If your Saturday mornings have been filled with the familiar sound of golf clubs clinking together as your man departs the house, then you know: spring has arrived and golf season has begun! But, with golf season comes an afternoon return accompanied by the inevitable stiff-hipped walk after 18 holes. This is a routine many come to know well. Since it is only the start of the season, we’re providing some insight on how to beat the golf swing stiffness this year {especially with the Master’s happening this week!}. Plus, some advice on how you can potentially improve your swing with acupuncture!

The Modern Swing
Jason Day {1st ranked in the world} has been suffering from a bulging disk during a recent tournament. Mind you, Jason Day is only 28 years old and is in incredible shape. Unfortunately, back, hip, knee, and shoulder injuries seem to be reoccurring on the PGA tour these days. Now, thanks to the “modern” swing, golf pros follow strict workout routines and have beyond impressive core strength. Golfers like Jason Day, Rory Mcilroy, and Tiger Woods have changed the expectations of the golf physique {no more dad-bod on the reg, that’s for sure}, and let’s face it, these guys are ripped! But, why the change?

Let’s get back to this “modern” swing — compared to the classic swing the major change is limited pelvic rotation, limited body movement, and hyperextension of the back. Golfers are no longer using their entire body {with a relatively neutral spine} or hips to hit that perfect shot. Instead, they are using core strength; coiling themselves in one direction and using resistance from their own body to initiate the downswing, followed by hyperextension of the lower back. Major ouch! Unfortunately, even though core strength/motion is typically applauded, nothing about this golf motion sounds promising to me. Just ask Tiger Wood’s surgeon; this golf legend has had a plethora over his career, and is only 40 years old. Most recently, he is sidelined with yet again another back injury.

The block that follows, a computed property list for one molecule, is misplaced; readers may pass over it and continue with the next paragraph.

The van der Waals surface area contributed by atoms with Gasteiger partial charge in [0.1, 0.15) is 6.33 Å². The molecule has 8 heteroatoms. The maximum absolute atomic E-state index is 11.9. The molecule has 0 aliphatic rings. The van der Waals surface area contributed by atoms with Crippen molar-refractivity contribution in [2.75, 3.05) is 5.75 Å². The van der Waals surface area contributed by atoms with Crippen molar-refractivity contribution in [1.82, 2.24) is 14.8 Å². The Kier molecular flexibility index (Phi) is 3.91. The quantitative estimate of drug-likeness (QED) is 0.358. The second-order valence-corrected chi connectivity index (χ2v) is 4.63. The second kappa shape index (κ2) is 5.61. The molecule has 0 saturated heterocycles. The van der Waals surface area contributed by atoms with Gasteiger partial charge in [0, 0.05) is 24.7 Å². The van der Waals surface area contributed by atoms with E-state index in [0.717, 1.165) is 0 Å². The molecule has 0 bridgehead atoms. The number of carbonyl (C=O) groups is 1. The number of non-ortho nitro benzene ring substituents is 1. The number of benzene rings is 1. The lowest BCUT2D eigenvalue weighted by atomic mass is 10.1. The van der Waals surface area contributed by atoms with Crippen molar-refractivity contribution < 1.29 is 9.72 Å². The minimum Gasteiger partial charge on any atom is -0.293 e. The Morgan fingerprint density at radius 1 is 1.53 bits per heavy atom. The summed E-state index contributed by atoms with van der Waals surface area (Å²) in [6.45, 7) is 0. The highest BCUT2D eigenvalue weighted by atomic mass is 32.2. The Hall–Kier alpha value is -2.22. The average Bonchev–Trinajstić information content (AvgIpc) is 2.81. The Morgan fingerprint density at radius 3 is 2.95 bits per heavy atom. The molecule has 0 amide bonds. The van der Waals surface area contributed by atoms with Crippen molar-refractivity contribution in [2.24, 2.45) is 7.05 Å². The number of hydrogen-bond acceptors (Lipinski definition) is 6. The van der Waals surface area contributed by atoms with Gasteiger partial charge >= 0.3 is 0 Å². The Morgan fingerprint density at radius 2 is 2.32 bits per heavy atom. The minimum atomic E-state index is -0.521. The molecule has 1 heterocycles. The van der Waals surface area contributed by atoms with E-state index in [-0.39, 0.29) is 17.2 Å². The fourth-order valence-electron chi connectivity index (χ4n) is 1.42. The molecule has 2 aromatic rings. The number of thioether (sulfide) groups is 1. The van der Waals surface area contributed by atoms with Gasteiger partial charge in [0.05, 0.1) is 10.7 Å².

Dai Mai {aka the Belt Vessel}
Whenever a patient comes to see me with hip pain, one-sided pain, or shoulder pain, I always consider Dai Mai. Dai Mai is also known as the “Belt Vessel.” Like a belt, the purpose of Dai Mai is to hold everything in place. When the Belt Vessel is compromised, we may lose some balance or flexibility. Ladies, think of a band holding your pony tail together; if there is a weak area in that band, your hair won’t feel tight or supported. With repetitive one sided motions {like the golf swing}, it is inevitable that Dai Mai may become affected from time to time. The bigger problem is once imbalanced, symptoms {and your golf swing} will gradually become worse over time. Say good-bye to pars — and hello to bogies!

Curious to know if your Dai Mai is out of balance?

Go to HobokenGirl Blog to read the rest of this Sara Says!

Stay Healthy, Balanced and Zen! xoxo